(That 'Leaping Carp' print is not an 'easy' one, as the multiple gradations on the water surface take quite a long time to do, so it perhaps wasn't the best design for me to choose from the point of view of 'time vs money', but it certainly was a good choice from the point of view of popularity!)

And then, of course I had to prepare the print for my own personal new year card. Thinking ahead to the future - when this 'private' print will make an eventual appearance on the gift page - I went a bit overboard, selecting a design that took around a week to carve, and another week to print (nearly 200 copies).

And in the middle of all this, I went down with a bout of the flu, something that hasn't happened to me in over a decade. That knocked another big hole in the schedule.

But the gift season is now behind us, my new year print is in the mail, and the flu has been completely beaten back. Time to try and catch up with this next print, before the waiting collectors assume I've given up!

As I mentioned in the previous post, my approach is going to be:
- work out a basic composition of the rocks and sea based on photos from some of my summer visits.
- transform this into a windy 'crashing waves' scene.

The first part wasn't so difficult. The volcanic outcroppings on that beach are quite photogenic, and it wasn't difficult to find/create a good composition. I had to 'trim' one of the large rocks in one place, but I think I came up with a good scene.

I focussed on one of the 'pools' where I swam during my warm-weather visits:

"My curiosity about these rock pools is quite aroused now, and I move over to the wide deep one that lies directly behind a large rock against which the sea is still smashing on the other side. It would have been instant death to attempt this a couple of hours ago, but now, even though the pool is open to the sea at one side, and the water level surges up and down as the waves roll by the opening, it seems quite safe. Using the mask, I float on the surface looking down at the bottom about a metre below me, while flying spray from the breaking surf falls like rain onto my exposed back."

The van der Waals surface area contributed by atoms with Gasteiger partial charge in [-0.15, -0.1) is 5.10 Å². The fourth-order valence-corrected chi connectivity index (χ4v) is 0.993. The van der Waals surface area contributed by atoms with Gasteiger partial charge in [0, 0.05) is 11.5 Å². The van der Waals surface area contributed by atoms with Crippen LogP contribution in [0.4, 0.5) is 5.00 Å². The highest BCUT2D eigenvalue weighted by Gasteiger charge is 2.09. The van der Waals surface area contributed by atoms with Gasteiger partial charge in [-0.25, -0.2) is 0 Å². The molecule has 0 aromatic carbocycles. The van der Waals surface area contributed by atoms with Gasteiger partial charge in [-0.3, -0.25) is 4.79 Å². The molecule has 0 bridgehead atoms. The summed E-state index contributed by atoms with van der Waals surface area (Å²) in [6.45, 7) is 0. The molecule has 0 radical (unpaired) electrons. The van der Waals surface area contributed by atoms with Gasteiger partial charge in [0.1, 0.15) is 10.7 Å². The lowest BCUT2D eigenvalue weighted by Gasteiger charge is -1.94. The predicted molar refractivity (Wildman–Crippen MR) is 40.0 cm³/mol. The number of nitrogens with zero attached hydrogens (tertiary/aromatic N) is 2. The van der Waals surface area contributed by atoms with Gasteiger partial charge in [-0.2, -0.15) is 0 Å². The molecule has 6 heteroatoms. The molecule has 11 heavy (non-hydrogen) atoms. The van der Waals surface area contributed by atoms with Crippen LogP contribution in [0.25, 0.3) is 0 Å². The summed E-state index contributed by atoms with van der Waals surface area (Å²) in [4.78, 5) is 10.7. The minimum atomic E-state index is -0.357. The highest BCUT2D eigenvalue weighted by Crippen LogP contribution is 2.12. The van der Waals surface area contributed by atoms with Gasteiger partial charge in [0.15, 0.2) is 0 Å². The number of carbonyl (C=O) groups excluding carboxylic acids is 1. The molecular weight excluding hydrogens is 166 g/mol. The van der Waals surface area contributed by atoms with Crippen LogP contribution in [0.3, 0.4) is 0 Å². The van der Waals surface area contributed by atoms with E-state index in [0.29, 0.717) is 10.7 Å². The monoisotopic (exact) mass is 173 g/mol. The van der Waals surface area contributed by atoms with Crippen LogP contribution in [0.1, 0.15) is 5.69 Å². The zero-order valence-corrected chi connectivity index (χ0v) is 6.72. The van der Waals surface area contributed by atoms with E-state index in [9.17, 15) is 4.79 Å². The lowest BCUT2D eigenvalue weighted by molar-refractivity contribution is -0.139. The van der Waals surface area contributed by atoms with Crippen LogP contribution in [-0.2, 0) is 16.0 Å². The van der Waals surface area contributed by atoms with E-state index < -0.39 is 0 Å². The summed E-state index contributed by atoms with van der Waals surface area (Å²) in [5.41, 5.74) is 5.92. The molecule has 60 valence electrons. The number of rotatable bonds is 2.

It's a very interesting place, and during my visits I sat and watched it for hours. The water flows in and out, in and out, through the opening at one side, and the as waves arrive from the open ocean, water spills into the pool over the surrounding rocks. The photo I included in the previous post shows the pool:

At this point, I'm not going to show you the way that this scene has been transformed; you'll get to see that happen bit by bit as we move along.

But to get the process started, I will show a few of the block images, in their 'ready-to-start-carving' state. So far I've made 15 'separations'; whether or not that will be enough isn't quite clear at this stage.

There are three basic areas to this print: sky, water, and rock, although in many places, they overlap quite a bit. Here are the three 'base' blocks that will delineate the three areas:

[Long item has been trimmed at this point. The full blog entry can be viewed here]

This item is taken from the blog Woodblock RoundTable.